IS THAT ALL?
Yup. On the state level, that’ll do ya. Keep in mind though that after you register your LLC with the state, you will then have to also register on the federal level. This is also extraordinarily easy to do and it is FREE. Praise the Lord!

DO I ABSOLUTELY NEED TO REGISTER WITH THE FEDS?
Yes. Like I said though, it’s easy and free. What’s your damage? Are you living off the grid somewhere, holed up in a bomb shelter with a cult and an arsenal just waiting for doomsday? Well if that’s the case brother, you’re biggest concern probably isn’t going to be starting your own freelance writing company. Please, rethink your life. Let the women and children go.

YOU’RE RIGHT, I DON’T KNOW WHAT I WAS THINKING! THANK YOU, LITERARY WONDERLAND! I’M GOING TO START MAKING THE WORLD A BETTER PLACE!
Well now that’s just super. Glad to hear it. But don’t thank me. Thank the LLC.

-LW

Are your characters your own? (Writing Tip No. 5)

What happens to a dream deferred?

Son of a bitch, Langston, how the hell should I know? My whole life has been about pursuing the ever-elusive literary peach. I think that in recent months I have actually crawled much closer to the answer than ever before. But that still leaves me wilting here, contemplating inspirations. I’ve been writing like a freshly born madman for weeks. Some of it has been solid but most of it has been, um, not. I figure that’s okay because it is better to have written and lost than to not have written at all. Can I share a secret with you?

Yesterday, as my fingers were tapping away at some nonsensical jargon, I happened upon a new character. He just popped up unawares, completely out of the blue. He said, “Oh hello, I am in your story now.” What could I do but welcome him with open arms? Sometimes, as writers, we really have no choice in the matter. At any rate, he seems to be a nice man. He is an artist. He’s not well known and I doubt he ever will be but he has passion and he has style and (let’s not hold this against him, please!) he is French.

His name is Gustav Plonchet and if you steal him from me I swear I will hunt you down and I will murder your entire hard drive while you are sleeping! But here is the funny thing… I know very little of the art world. Truth be told, I wish I knew much more. But as I was writing this scene and Gustav, an amateur painter on the rise, forced himself upon me from virtually out of nowhere (as far as I could ascertain), I let him introduce himself for a bit before something inside me said, “What kind of a name is this?” I knew that he was 100% a figment of my imagination but his moniker sounded real. I actually believed that such a man could exist. His name, to me, sounded as if he was familiar, as if I may have met him on the street 8 or 15 years prior. Naturally, I had to Google him.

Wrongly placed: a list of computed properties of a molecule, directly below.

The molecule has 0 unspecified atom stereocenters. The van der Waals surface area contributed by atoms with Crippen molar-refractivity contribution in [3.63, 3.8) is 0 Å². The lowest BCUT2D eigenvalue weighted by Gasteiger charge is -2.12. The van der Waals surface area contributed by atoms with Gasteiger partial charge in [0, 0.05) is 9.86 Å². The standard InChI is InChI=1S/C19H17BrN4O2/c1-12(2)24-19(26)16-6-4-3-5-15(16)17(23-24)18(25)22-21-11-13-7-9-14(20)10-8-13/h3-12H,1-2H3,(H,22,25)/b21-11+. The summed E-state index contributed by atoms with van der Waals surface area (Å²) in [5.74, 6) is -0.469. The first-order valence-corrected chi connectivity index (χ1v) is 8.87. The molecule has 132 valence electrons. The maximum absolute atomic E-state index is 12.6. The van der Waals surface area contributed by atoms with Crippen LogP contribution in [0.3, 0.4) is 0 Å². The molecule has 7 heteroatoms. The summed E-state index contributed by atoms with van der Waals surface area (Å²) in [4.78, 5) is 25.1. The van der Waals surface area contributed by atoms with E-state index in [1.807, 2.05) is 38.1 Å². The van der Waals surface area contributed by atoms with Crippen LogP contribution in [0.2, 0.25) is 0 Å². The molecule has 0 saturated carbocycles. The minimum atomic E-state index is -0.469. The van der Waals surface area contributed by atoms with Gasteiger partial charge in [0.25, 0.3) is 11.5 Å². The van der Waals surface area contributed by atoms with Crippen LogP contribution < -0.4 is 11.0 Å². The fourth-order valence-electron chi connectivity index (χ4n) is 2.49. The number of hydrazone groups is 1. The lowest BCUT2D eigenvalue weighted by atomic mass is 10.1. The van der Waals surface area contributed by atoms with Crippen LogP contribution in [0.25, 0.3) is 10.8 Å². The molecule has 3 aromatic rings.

No!!

Listen – This is wrong. The rest of this story is extremely coherent and circumstantial. I regret not the fact that I took some time to research my own imaginary character; what I do regret, however, is that I took the time to research him mid-flow. I tweeted about this recently when I was busy thinking unrelated thoughts: Writing is hard. Distractions are easy. Make like a hard-at-work poet and re-verse it.

In a nutshell, don’t get distracted! No matter what! This is such hard advice to follow. Look at me! I’m proof. I am as addicted to the internerd as the next person. In everyday life, there is absolutely nothing wrong with this. But while you are writing, you should remain, as much as you possibly can, completely and utterly within yourself. Let your story and your characters be your guide. If, by some chance, you feel an irresistible urge to jump on the world wide whatever and go star gazing for nonsense, stow it away for some other day. It’s only going to lead you astray.

You understand.

What is the moral of the story? Here it is: Right smack in the middle of my scene, just after I had introduced this new character I called Gustav Plochet—I had given him a face and a height and a mustache and a few other idiosyncrasies—I decided to put down my pen (ie. minimize MS Word) and, just for shits and giggles, Google him. My train of thought was broken, the scene was broken, and I was taken out of it. In those regards, all was awry. HOWEVER… as it turns out, when I googled “Gustav Plonchet” the aliens in the machine asked me if I meant “Gustave Planche?” Ok, sure why not? So I clicked on that dude’s name and lo and effing behold… guess what? Jean Baptiste Gustave Planche was a literary and art critic in France during the early 19th century. Of course this is absolutely fascinating to me and I have to find out as much about this guy as I possibly can so I can inject part of him into my character. But as I’m doing this, as I’m learning about the real Jean Baptiste Gustave Planche, more and more time is going by and I’m starting to veer further and further away from whoever my own Gustav Plonchet was supposed to be! And the longer I am away from my story, the more I am learning about history—which is good! but not good for storytelling.

All good sense aside though, how cool is it that my Gustav is almost a real dude from like… history? Ha! Anyway, I thought that was pretty righteous. Who knows if, on some level, I knew that and my brain pulled it up as I was just type type typing away. Does it matter? I guess the point is that since all this happened, I have yet to go back to that scene. And that’s partially because I’m afraid that the real Gustave Planche may become my Gustav Plonchet. And is that ok? It’s kind of a mindfuck.

Long story short: save the internerd for the after party.